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Barbarization Of The Roman Army

Uploaded by mfields on Oct 29, 2004

The fourth and fifth centuries saw a profound change in the great Roman army. What was once a predominantly Roman institution became increasingly “barbarized”, a term used by historians for the Germanization of Roman culture, with more and more northern peoples being used in the army, which, some modern historians claim had a negative impact on the Empire itself. Many modern historians claim that this was a key factor in the decline and fall of Rome itself. But to understand the impact this had on the Empire, one must first look at how and why the army underwent such a change. The army went from using German mercenary units as extra troops to the barbarians becoming the backbone of later armies . Was it just a sign of the times, or was it a forced situation, as some historians have thought? Or was it just a continuation of Roman tradition of synthesis and absorption of outside cultures? Rome has always used troops from other cultures and adopted their tactics if superior to theirs. In my paper I shall try to prove that the “barbarization” of the army was no different than what Rome had done throughout its history, and that the Germanization had little impact upon the empire. First I shall look at modern interpretations of the “barbarization” of the Roman army, then move on to the contemporary sources. From there I shall form the core of my thesis: there was no significant change in the army, and this led to no real impact on the empire.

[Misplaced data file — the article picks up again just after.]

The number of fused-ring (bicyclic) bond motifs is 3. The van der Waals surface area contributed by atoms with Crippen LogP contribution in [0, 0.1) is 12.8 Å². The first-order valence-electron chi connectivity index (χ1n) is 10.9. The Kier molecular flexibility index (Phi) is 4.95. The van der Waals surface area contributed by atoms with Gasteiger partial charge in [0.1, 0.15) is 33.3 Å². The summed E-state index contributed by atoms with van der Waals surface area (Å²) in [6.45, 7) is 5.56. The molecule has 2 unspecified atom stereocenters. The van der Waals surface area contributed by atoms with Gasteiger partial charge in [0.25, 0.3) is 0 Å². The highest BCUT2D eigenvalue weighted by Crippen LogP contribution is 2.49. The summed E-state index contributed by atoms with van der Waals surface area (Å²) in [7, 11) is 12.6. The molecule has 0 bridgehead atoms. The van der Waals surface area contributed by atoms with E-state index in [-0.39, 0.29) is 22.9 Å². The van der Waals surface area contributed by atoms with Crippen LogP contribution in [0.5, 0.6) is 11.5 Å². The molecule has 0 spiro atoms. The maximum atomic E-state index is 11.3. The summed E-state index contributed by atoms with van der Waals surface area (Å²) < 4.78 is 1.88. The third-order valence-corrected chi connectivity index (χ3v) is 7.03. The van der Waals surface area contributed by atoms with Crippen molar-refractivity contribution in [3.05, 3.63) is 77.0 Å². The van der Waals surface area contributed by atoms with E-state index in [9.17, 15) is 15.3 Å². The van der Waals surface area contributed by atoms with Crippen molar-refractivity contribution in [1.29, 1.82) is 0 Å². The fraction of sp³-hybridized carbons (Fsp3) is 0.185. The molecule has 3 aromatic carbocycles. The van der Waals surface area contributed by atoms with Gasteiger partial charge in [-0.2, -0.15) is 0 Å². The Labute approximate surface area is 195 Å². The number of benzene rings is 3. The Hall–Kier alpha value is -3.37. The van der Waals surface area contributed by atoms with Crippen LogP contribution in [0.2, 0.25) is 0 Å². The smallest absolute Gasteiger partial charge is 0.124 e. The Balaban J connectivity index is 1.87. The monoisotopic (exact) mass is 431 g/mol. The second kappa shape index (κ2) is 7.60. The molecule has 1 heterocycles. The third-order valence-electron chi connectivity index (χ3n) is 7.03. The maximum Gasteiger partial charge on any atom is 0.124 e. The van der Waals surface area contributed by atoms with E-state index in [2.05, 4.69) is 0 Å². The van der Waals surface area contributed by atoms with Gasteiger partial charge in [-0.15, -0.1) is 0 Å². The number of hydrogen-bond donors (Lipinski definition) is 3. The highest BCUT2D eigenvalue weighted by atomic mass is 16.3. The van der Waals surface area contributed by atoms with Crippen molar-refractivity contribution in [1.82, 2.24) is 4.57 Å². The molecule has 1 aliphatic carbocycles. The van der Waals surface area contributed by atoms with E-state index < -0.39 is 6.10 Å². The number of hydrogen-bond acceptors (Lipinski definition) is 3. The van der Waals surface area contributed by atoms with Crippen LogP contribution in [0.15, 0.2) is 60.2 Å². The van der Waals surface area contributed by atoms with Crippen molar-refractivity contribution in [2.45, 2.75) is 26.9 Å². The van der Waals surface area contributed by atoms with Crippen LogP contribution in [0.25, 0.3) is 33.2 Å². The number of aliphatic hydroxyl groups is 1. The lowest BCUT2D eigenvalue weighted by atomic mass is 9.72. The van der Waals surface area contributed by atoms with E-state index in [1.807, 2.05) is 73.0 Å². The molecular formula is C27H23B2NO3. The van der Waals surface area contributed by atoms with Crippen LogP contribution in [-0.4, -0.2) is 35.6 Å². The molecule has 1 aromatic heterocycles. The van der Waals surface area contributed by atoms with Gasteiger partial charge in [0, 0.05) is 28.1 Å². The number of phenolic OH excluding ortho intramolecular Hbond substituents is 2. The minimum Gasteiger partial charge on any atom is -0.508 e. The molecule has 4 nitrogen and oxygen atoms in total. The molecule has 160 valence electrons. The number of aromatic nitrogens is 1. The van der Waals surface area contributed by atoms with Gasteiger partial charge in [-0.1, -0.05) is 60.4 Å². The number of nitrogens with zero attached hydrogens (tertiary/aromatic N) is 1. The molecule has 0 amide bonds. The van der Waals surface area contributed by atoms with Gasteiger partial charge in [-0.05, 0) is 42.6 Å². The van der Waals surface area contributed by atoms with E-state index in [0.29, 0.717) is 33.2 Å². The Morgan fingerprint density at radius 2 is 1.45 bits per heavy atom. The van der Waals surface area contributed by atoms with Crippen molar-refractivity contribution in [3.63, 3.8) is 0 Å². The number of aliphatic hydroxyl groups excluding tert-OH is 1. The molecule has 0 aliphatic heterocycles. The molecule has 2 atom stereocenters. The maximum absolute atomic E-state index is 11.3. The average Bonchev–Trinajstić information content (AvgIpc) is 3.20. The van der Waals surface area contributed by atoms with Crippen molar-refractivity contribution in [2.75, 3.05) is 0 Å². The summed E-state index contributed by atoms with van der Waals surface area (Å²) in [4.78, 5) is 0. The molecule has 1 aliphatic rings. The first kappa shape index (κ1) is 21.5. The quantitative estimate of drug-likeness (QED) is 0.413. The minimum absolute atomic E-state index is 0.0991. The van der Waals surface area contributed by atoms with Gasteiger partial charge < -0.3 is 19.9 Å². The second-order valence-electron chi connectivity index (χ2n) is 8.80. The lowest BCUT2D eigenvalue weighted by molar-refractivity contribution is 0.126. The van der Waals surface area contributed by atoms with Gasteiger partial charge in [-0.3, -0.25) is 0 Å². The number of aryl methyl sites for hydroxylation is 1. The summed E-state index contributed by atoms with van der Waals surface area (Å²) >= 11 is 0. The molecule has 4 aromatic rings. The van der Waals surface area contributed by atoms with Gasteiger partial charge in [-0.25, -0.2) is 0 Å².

In order to discuss the barbarians and their impact upon the army, we must look first at modern historiography, as it is a more concrete foundation in which I can build my thesis (since modern historians have the ability of hindsight and seeing the whole picture, rather than be limited in vision and scope like the contemporary writers). Randers-Pehrson, a modern historian, states that barbarians in the army were “…a demoralizingly disruptive force” . She goes on to say how the Goths were “unruly and wild, coming and going as they liked and abandoning the traditional drills, making the army less and less respectable each day” . But another modern source, Roy MacMullen, states that by the mid-fourth century no Roman general wanted Roman troops, they wanted barbarians, and that by this time the typical fighting force of Rome was half imported...

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Uploaded by:   mfields

Date:   10/29/2004

Category:   Roman

Length:   11 pages (2,552 words)

Views:   11588

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